• I understand that there is a realistic chance that I could have ignored this issue and I may never have a mechanical problem from rust ever.
  • I understand that there are DIY products that cost less and will help protect from rust, each with pros and cons.
  • I understand that rust proofing, ceramic coating, and other things are associated with snake oil salesmen, and some people feel that rust proofing doesn’t do anything at all, isn’t needed, or even makes things worse. I chose this vendor because I believe that they have integrity and expertise and the best products and processes, and will stand behind their work. Can I prove that it was worth it? Not yet.
Jeff, I don’t want to spend the time watching these videos. What are the key takeaways?
  • According to Alpha Cars, compared to most other cars, the Bronco has very little rust protection from the manufacturer. For example, the body panels have between 5 and 9 mils of paint thickness. FYI, a mil is a thousandth of an inch (not a millimeter). The Bronco frame has only 0.5-1.0 mil of paint, which is nearly nothing. For comparison, Alpha Cars tells me that most American cars have between 1-2 mils on the frame, and European cars usually have have more. Some places on the Bronco have no paint at all where they should.
  • Different products have pros/cons. Hard wax is for the undercarriage and it is more resilient to the outside world. Unlike oils, hard wax is designed to stay on the car for life with little to no maintenance. Unlike the old-school tar-like undercoatings, hard wax doesn’t gum up your undercarriage to the point to where you couldn’t get a wrench on a nut. The hard wax was applied over several days in 4 coats. Waxoil, is more liquid-like and is sprayed to the enclosed areas, where it can travel to hard to reach areas and penetrate. Also, DIY versions of these exist, and other people will use Fluid Film, NH oil, spent motor oil, or even WD-40, but these require annual reapplication.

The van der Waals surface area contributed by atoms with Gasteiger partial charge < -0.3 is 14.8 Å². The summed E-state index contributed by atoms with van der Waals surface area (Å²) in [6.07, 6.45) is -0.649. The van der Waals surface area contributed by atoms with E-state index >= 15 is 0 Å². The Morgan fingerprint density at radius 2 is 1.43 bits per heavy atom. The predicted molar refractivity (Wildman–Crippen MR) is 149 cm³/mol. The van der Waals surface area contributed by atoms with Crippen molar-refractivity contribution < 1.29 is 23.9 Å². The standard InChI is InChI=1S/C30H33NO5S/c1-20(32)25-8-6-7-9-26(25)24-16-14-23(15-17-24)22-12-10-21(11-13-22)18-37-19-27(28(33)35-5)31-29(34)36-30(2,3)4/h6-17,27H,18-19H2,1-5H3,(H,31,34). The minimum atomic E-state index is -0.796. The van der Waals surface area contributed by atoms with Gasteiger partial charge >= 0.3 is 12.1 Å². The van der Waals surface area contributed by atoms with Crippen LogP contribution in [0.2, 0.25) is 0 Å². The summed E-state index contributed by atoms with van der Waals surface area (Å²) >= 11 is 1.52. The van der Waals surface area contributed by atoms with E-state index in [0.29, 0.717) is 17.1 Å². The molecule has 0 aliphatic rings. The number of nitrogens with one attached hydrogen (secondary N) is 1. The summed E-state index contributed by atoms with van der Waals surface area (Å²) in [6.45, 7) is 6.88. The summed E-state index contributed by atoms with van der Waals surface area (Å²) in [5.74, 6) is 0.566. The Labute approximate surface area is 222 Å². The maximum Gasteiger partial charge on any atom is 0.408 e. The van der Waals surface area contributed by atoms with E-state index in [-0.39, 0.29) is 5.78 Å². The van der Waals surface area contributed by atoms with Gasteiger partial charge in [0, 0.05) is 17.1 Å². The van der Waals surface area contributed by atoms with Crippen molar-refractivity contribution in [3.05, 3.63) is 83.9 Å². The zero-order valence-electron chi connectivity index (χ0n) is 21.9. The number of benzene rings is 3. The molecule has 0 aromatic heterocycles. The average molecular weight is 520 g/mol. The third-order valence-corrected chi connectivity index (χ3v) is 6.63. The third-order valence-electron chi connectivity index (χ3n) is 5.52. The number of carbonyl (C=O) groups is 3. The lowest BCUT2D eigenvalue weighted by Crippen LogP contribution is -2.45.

• It’s up to you as to how thorough you want to be, and it comes with a price. In my case, they not only treated the undercarriage and frame, but they also removed the wheel wells, flares and plugs in the frame/rockers to access many enclosed areas, including the entire inside of the frame. In the case of the Bronco, there are so many built-in holes in the frame, they did not need to drill the frame to access everywhere. In my case, they also sanded and rust treated the drive shaft and axle shafts. I may paint them too – really just for cosmetic reasons. My yellow Bilstein shocks are now black :(.
  • I am very pleased with the service and quality from Alpha Cars in Boxborough, MA. I believe they did this as thoroughly as possible and they clearly take pride in their work. Again, if you give them my name (Jeff Abbott), they will take $100 off your service. And again, they do lots of other stuff that new Bronco owners would be interested in.